Justice Sills’s answer was that, as a technical matter, the attorney fees could achieve lien status only after a money judgment had been rendered and recorded, all of which happened after the other three interests went of record. But that only triggered the question: Why shouldn’t the purchasers’ award relate back to the date they recorded their lis pendens, which was before those three interests appeared?

Relation back is what I would have expected, but in Justice Sills’s view, the lis pendens only notifies third parties that the buyer is suing to enforce a sale of the land at the stated contract price (unreduced by offsets) (147 CA4th at 638):

A buyer or moneylender, then, could have reasonably relied on the buyers’ own pleadings to conclude that, should the buyers be successful, the court would force the sellers to convey the property for the contract price of $540,000.... [A] lender could also reasonably rely on the pleadings to conclude that the property could be safely encumbered up to that $540,000 amount.

That the pleadings also gave notice of a potential attorney fee award did not matter because that award would be only a later money judgment that could not relate back to the earlier lis pendens. Justice Sills treats the lis pendens differently than a recorded deed of trust, which puts all subsequent parties on notice that attorney fees in any foreclosure will also come off the top and before them.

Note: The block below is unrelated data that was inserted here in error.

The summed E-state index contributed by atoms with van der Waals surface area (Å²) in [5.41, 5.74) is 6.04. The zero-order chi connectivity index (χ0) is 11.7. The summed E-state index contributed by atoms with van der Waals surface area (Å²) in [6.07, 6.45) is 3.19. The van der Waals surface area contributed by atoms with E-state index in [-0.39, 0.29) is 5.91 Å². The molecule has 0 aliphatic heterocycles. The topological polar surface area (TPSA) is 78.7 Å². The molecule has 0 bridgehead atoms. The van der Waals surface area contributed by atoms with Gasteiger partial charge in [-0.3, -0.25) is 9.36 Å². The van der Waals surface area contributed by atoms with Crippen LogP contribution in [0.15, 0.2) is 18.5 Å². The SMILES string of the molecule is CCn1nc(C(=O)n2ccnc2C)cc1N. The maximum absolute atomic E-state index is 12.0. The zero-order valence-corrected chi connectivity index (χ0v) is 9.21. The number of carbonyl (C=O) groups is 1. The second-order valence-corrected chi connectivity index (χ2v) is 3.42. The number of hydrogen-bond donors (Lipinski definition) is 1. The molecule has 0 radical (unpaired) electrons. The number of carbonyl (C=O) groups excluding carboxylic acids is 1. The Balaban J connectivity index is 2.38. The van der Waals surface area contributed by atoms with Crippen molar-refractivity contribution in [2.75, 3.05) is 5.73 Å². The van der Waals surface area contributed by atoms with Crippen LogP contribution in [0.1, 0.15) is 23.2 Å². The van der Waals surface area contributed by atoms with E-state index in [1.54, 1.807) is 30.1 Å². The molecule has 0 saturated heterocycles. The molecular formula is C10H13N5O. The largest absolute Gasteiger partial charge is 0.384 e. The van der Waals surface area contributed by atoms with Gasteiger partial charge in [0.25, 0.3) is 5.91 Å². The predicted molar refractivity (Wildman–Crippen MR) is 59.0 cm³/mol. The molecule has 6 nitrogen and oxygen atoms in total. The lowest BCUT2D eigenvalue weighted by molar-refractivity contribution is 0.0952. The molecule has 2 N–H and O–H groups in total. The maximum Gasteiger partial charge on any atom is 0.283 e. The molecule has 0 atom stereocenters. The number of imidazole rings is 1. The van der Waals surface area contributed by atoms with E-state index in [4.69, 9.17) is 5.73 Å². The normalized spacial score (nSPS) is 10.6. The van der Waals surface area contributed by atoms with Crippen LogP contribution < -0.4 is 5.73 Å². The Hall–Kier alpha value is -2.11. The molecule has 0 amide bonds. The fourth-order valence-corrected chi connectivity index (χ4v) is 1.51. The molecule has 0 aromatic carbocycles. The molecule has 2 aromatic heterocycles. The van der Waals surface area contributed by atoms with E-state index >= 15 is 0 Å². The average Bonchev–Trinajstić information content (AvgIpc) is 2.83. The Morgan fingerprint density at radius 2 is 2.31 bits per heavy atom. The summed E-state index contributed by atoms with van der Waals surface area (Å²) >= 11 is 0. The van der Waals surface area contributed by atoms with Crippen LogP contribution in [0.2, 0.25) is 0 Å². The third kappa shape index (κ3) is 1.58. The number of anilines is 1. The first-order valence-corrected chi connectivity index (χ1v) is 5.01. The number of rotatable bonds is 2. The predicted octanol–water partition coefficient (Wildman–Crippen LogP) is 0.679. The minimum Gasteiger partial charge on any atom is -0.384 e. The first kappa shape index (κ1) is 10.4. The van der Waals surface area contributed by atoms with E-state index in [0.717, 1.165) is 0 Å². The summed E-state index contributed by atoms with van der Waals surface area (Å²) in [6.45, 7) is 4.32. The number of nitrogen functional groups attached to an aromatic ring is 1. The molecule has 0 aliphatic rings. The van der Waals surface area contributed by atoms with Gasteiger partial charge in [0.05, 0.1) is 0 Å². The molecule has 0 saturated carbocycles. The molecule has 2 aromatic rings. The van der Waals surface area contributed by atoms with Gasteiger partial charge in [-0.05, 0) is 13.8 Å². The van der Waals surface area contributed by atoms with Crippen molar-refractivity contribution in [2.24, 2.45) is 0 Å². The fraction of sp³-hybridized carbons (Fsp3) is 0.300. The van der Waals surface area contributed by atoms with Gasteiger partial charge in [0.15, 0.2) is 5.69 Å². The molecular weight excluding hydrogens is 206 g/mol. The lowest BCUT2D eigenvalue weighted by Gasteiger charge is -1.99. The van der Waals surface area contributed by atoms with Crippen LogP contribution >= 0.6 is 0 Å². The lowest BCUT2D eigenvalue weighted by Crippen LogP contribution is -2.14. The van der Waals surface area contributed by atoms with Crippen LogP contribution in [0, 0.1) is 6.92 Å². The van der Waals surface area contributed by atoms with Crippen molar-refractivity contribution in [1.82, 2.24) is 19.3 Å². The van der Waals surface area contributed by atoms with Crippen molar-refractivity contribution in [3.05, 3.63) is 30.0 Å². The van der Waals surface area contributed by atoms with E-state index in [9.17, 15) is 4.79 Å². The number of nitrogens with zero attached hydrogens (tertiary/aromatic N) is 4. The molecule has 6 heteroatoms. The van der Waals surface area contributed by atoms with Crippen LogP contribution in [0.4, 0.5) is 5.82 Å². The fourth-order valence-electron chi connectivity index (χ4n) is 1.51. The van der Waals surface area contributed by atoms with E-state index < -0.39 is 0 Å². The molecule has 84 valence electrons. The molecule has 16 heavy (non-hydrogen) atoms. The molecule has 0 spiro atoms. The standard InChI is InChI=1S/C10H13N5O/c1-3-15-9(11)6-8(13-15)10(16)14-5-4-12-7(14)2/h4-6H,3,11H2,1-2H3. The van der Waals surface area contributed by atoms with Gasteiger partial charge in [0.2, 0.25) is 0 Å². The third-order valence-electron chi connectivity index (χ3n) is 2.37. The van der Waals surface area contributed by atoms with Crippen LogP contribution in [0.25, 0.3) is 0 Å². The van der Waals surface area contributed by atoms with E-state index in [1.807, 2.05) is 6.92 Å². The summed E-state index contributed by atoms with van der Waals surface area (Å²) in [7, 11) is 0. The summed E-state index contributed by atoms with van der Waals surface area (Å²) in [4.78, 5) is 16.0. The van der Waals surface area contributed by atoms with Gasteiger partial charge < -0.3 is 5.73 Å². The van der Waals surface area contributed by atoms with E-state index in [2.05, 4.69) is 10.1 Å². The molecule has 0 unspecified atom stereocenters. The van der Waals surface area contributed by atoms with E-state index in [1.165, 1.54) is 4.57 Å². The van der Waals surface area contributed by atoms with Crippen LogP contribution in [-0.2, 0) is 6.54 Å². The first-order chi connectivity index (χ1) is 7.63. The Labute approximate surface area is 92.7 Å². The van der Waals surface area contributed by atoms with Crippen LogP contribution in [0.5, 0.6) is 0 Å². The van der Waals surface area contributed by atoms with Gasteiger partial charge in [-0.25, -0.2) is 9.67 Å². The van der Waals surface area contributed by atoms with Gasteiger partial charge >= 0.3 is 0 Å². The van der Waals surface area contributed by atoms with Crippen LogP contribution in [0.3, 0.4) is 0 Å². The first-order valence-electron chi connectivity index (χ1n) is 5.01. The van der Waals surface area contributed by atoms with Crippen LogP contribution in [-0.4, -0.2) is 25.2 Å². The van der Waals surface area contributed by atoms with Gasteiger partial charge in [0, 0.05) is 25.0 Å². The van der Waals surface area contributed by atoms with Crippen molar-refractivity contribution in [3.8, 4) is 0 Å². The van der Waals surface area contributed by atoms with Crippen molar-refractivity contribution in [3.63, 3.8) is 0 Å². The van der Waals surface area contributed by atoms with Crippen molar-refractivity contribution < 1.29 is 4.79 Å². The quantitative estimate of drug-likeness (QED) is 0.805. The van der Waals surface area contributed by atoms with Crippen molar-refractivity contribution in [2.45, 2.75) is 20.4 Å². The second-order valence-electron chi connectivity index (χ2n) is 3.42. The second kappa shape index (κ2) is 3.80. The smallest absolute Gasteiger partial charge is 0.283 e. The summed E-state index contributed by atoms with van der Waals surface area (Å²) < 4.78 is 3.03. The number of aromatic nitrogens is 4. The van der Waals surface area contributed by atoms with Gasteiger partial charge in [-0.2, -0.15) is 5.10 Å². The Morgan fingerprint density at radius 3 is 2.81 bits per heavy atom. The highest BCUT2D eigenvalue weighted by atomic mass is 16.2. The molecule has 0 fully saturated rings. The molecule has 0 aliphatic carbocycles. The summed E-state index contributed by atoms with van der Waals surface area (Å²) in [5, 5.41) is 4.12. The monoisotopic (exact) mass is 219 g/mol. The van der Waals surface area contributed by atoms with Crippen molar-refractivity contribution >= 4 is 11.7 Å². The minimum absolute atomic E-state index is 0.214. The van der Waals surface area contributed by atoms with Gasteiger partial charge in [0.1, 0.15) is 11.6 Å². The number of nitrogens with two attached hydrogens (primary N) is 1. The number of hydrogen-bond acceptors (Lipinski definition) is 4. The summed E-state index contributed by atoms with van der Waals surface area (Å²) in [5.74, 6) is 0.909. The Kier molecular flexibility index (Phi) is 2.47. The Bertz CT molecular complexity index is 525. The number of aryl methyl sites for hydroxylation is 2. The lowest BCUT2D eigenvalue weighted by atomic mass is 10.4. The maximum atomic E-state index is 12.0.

That proposition is true only after this decision has made it a correct statement, but before the decision was announced, I believed that the general principle was that a lis pendens

· Puts purchasers and encumbrancers on notice that they will take subject to any judgment thereafter entered in the case;

· Will bind them to any judgment that might be entered (see BGJ Assocs., LLC v Superior Court (1999) 75 CA4th 952, 89 CR2d 693; Ahmanson Bank & Trust Co. v Tepper (1969) 269 CA2d 333, 74 CR 774); and

· Would apprise them of the possibility that an award of attorney fees could be offset against the purchase price.

Despite this opinion, I think attorneys should still caution subsequent takers as to this risk. There remains a real danger that they could be charged with inquiry notice of all plaintiff’s claims, including attorney fees.